A thumbnail and streamlined sketch of the facts is as follows. The taxpayer, Gyorgy, had failed to file tax returns for years including 2002 and 2003, the years at issue on appeal.  The IRS made substitute returns for 2002 and 2003, and mailed notices of deficiencies to the address in its records, even though the IRS knew the address was incorrect since it had received returned undelivered mail as well as third-party information returns with one or more different addresses for the taxpayer.  After no petitions were filed in the Tax Court in response to the undelivered notices of deficiency, the IRS assessed.

Two years later, the IRS commenced collection proceedings, and mailed lien notices to the taxpayer—at his correct address. In response, the taxpayer filed timely requests for due process hearings before the IRS.  In its request, Gyorgy challenged the underlying deficiency and whether the IRS had followed its necessary procedures.  During the CDP process, Gyorgy provided no material information to the CDP officer, and the Appeals Office issued an adverse determination.  Gyorgy timely petitioned the Tax Court, where the Tax Court conducted a de novo review.  Gyorgy appears to have provided very little relevant evidence, and the Tax Court sustained the lien notices for tax years 2002 and 2003.  Gyorgy appealed to the 7th Circuit.

 The Issues

First, is judicial review in a CDP case limited to the administrative record? Prior to Gyorgy, several circuits had decided the issue but the 7th Circuit had not.  Consequently, the Tax Court, under its rule of Golsen, had applied its own rule in the absence of controlling precedent from the court to which the case was appealable.  On appeal, the 7th Circuit in Gyorgy had the opportunity to clarify the record rule for taxpayers in its geographic jurisdiction.  But the court punted instead, as it was not required to reach the issue on the record in Gyorgy’s particular case (it appears the taxpayer was afforded a full opportunity but failed to provide additional evidence or credible testimony to supplement the administrative record.  Whether review was limited to the administrative record or not should be academic).  Nevertheless, in its discretion, the 7th Circuit could have clarified the application of the record rule, which may have assisted the IRS and taxpayers confused about the extent of judicial review, and, thus, the level of due process to which they are entitled in a CDP appeal.

The lack of clarity that remains surfaces at least two policy questions for the record rule. One: whether there should be a uniform application of the record rule across circuits.  Without uniformity of application, different taxpayers will have different opportunities to challenge adverse IRS determinations and thus different levels of due process, depending upon where they reside.  Uniformity, however, may require legislative action unless the Supreme Court steps in.  Two: if a uniform law is adopted, should it limit or not limit review to the administrative record.  The main downside of limiting review to the administrative record is that it may lead to a more litigation-oriented and less resolution-oriented process because it would encourage taxpayers to load up the administrative record with all potentially relevant evidence in the event the matter is submitted for judicial review.  In practice, the resolution-mindedness of the process and parties involved has been a key quality to its success.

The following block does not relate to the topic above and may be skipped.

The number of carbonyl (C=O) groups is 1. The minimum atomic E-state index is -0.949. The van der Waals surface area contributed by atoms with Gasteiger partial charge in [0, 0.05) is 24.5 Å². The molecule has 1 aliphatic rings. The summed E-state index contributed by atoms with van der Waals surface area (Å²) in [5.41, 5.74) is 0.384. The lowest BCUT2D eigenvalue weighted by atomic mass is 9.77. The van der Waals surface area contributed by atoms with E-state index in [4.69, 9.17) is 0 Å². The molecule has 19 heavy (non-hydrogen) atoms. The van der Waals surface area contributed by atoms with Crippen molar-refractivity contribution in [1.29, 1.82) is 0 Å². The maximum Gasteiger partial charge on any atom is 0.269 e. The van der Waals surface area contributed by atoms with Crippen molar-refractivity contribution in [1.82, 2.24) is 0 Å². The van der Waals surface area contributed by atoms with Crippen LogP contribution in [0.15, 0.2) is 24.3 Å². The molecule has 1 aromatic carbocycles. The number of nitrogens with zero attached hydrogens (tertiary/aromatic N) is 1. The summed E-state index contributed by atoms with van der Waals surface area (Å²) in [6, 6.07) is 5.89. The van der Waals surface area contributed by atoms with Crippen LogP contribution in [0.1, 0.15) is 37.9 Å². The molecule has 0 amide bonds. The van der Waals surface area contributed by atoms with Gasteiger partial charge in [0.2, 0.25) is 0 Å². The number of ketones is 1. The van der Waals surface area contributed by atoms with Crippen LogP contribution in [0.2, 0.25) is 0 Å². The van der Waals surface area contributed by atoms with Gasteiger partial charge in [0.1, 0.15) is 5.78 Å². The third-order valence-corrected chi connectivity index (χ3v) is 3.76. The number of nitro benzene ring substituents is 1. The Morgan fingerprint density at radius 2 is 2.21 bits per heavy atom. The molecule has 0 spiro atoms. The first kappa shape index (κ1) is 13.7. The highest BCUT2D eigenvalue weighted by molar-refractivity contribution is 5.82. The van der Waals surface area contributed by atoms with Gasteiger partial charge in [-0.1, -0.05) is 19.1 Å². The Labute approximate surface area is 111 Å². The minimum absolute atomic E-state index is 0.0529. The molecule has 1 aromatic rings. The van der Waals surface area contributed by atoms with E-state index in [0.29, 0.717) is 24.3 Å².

Second, on the last known address issues, what is a court’s standard of review in a CDP case in the context of a challenge to the assessment of the underlying liability on the grounds that the IRS failed to mail a notice of deficiency to the taxpayer’s last known address? The general rule is that when the underlying tax liability is properly at issue in a CDP hearing, the Tax Court reviews the underlying liability issue de novo, but reviews the Appeals Office’s other determinations for abuse of discretion.  Should the last known address issue, when raised as invalidating the underlying liability assessment, be viewed as part of the underlying liability determination, and accordingly subject to the de novo standard of review?  Not according to the 7th Circuit in Gyorgy.  In its opinion, the 7th Circuit cited two cases to support applying an abuse of discretion standard: Goza, a 2000 Tax Court decision, and Jones, a 2003 5th Circuit decision.  In Jones, the taxpayer failed to pay the tax shown due on its return, so a notice of deficiency was not a prerequisite to assessment.  In Goza, the taxpayer received notices of deficiency so could not contest the underlying liability or associated assessment in the CDP proceeding before the court.

At a minimum, there is a legitimate policy debate to be had on the proper standard of review. The rationale for de novo review of the underlying liability is that taxpayers that had not received a prior opportunity to petition the Tax Court should receive the same rights of review to which taxpayer’s would be entitled outside of the CDP context (but that the review should be conducted within the CDP process so that adjudication of the underlying liability does not materially delay the IRS’s collection action).  In a sense, the CDP process is a conceptually bifurcated but consolidated proceeding in which the taxpayer may challenge, in the first place, the assessment of the underlying liability.  Secondarily, the taxpayer may also challenge the proposed actions to collect the assessed liability if they are determined to be owed.  De novo review of all issues associated with adjudicating all matters related to the underlying assessment would afford the CDP petitioner the same rights as they would receive through other avenues of review—whether in Tax Court or in District Court where the taxpayer may challenge an assessment on last-known-address grounds and the District Court would review the issue without deference.  De novo review would also permit the taxpayer to obtain (and introduce as evidence) information from the IRS that is relevant to a last-known-address determination.